Gerry has been a leader to fight climate change for over 20 years. He was one of the leaders of the multi-year legislative effort to end Washington State’s use of fossil fuels for electricity. He worked with Sierra Club, 350, Columbia Riverkeeper and other organizations to develop groundbreaking legislation to require Washington State to consider the “life-cycle” methane emissions from fossil fuel facilities, which has helped end the threat of new coal or methane export facilities in Washington.

As Chair of the House Local Government Committee, Gerry is shepherding legislation to have all local government land use and traffic plans include reducing our local contributions to climate change through the Growth Management Act, as well as increasing density in urban areas near transit.

Gerry is committed to developing and mentoring a new generation of attorneys working to protect the environment, protect Treaty rights and promote environmental justice. He runs the region’s only Tribal and Environmental law program for law students in collaboration with the Yakama Nation and Center for Indian Law and Policy.

School Bus & Children


Gerry has been a leader to fully fund our children’s education and schools. He was an active PTSA advocate for fully funding education, which was a major reason Gerry ran for the Legislature. He has been a champion for lower class sizes, paying living wages for our educators, investing in professional development, increasing school nurses, guidance counselors and social workers. Gerry has been recognized repeatedly as “the leading advocate” for special education students in the Legislature.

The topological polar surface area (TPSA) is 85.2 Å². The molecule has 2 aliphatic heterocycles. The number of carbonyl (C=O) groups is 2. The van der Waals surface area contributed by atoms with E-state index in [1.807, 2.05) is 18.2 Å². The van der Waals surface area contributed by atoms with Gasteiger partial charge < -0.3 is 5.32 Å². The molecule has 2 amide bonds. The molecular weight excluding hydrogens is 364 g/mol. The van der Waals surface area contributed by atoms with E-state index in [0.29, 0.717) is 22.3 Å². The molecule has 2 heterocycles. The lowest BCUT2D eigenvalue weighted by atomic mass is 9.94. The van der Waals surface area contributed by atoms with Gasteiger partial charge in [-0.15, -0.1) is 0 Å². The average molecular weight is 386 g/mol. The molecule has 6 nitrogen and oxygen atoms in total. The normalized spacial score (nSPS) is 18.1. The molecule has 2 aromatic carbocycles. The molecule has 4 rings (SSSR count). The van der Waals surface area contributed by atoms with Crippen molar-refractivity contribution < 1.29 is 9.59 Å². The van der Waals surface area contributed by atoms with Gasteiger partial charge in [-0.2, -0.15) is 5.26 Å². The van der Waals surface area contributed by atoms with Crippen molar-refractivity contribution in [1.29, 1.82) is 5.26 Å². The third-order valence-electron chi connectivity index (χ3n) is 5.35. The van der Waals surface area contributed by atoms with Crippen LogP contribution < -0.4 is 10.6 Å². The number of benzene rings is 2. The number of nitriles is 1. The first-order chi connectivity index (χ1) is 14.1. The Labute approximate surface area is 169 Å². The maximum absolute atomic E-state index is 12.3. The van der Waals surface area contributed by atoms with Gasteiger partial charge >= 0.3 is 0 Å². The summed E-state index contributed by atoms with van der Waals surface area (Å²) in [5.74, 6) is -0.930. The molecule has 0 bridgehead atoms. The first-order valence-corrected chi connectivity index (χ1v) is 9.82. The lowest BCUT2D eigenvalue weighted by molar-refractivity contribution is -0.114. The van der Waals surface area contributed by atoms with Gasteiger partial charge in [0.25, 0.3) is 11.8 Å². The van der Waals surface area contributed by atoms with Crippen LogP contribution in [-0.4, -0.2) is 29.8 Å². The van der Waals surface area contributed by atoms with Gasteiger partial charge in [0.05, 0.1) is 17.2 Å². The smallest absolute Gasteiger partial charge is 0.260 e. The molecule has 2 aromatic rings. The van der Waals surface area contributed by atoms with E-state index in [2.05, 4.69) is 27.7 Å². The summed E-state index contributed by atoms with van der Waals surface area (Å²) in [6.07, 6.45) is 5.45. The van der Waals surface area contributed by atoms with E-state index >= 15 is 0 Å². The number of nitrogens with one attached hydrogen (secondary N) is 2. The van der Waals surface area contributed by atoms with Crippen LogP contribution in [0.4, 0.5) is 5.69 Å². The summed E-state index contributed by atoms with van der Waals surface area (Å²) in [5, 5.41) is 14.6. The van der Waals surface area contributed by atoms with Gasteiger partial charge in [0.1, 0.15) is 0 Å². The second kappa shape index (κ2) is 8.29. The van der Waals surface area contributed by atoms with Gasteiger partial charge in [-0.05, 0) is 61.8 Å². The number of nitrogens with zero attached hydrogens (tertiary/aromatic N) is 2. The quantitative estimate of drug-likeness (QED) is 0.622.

For years, schools in North Seattle were overcrowded and getting worse. Science and computer labs had to be converted to classrooms, classrooms had to be combined despite promises of lower class sizes. Seattle Public Schools and the State were doing nothing to address our school capacity crisis in North Seattle as our population surged. Gerry was responsible for funding new classrooms and renovations from opening Cedar Park and renovating Olympic Heights, Cascadia, Decatur elementaries to renovating Lincoln HS and John Marshall and funding renovation to come at John Rogers.